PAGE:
AMESBURY — The Amesbury Friends Peace Center opens its year-long series, “Building Peace in a Culture of Violence,” with the powerful session “New Perspectives on Domestic Violence: A Community’s Response to Tragedy,” Sunday, Sept. 29, at 2 p.m. in the Amesbury Friends Meetinghouse, 120 Friend St.
The program will feature talks by Suzanne C. Dubus, chief executive officer of the Jeanne Geiger Crisis Center, and Det. Robert Wile of the Amesbury Police Department. There will be ample time for questions from the audience. All are welcome. Admission is free. Refreshments will be served.
Dubus and Wile will discuss the tragic murder of Amesbury resident Dorothy Giunta-Cotter by her husband in March of 2002 that led members of the Jeanne Geiger Crisis Center to join with local police departments, hospitals, state legislatures and the courts to create the Domestic Violence High Risk Team. This innovative approach to domestic violence prevention has been very effective; since 2005 there has not been one domestic violence death in the area served by this program compared with more than 200 such deaths in the state of Massachusetts during the same period. Its success has been attested to by various awards, coverage in The New Yorker, and other publications and formal recognition by the White House. As a result, similar programs are being implemented across the U.S.
The Peace Center’s series of programs, “Building Peace in a Culture of Violence,” reflects its members’ concern with the epidemic of violence that is apparent in many areas of American society — deaths by guns; bullying at school, in the workplace, and at home; violence in the movies, on TV and in video games among others. The United States has more guns, more gun-related deaths, more incarcerated individuals on a per capita basis than any other developed country in the world. It is also by far the leading manufacturer and seller of guns and other weapons in the world.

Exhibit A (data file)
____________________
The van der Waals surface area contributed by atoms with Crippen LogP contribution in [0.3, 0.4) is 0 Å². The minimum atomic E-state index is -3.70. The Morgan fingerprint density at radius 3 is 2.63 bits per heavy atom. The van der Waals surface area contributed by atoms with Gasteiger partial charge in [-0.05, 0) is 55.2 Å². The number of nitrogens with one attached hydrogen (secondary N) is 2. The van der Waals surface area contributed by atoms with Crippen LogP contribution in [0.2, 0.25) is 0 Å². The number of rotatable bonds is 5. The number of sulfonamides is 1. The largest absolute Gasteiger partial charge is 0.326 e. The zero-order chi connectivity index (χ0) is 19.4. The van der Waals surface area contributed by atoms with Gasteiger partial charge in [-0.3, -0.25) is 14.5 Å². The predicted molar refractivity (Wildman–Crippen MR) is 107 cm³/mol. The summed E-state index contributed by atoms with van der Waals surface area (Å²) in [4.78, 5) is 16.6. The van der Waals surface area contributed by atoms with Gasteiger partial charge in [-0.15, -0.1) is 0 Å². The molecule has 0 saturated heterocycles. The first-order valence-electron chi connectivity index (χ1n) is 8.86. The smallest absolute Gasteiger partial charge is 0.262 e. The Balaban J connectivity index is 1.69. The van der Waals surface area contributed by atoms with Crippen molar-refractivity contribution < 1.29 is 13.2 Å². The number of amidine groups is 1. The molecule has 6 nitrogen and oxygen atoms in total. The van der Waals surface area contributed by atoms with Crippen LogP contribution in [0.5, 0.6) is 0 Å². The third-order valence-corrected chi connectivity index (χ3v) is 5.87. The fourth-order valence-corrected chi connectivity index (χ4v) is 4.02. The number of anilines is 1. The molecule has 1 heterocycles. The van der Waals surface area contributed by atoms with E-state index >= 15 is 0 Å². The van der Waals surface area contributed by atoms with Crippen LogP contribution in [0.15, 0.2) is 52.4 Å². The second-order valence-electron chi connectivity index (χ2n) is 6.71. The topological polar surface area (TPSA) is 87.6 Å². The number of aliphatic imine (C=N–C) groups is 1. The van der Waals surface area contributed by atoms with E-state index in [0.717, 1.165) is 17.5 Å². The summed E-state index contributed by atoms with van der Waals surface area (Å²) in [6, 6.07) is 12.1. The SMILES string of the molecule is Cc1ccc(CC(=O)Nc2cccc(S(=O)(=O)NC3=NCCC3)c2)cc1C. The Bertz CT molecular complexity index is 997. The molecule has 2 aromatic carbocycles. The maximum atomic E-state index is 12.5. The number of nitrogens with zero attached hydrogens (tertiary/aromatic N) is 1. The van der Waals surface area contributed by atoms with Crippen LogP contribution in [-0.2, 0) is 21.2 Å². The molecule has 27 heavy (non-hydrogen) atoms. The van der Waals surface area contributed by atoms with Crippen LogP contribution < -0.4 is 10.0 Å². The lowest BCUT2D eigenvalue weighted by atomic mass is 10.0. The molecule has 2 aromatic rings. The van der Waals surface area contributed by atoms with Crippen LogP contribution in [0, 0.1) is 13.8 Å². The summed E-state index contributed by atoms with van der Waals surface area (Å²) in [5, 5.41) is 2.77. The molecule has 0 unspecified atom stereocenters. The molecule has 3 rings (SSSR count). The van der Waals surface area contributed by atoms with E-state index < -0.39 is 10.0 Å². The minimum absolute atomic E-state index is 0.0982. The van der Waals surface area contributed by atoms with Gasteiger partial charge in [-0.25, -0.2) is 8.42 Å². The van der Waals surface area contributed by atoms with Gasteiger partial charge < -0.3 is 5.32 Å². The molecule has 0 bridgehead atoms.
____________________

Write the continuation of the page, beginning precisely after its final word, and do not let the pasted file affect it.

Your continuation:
The goal of the year-long series is to examine various forms of violence, the culture that sustains it and to seek ways to diminish it. It is meant to bring together concerned individuals of all positions to listen to each other, to respectfully exchange ideas and to seek ways to minimize violence in all of its manifestations.
On Nov. 10, U.S. Rep. John Tierney, D-Salem, will speak about gun safety issues and his bill to support the study of electronic safety triggers for all guns. In addition, there will be a screening of the film “The Interrupters,” which tells the story of how ex-gang members in central Chicago volunteered to work together to intervene in situations of potential violence there and thus reduce it. There will also be a presentation of an “Alternatives To Violence program” that has been centered in state prisons and a discussion of the book by Dr. James Gilligan, “Violence, Reflections on a National Epidemic,” and a statistical comparison of various forms of violence in the United States and in the other developed countries of the world.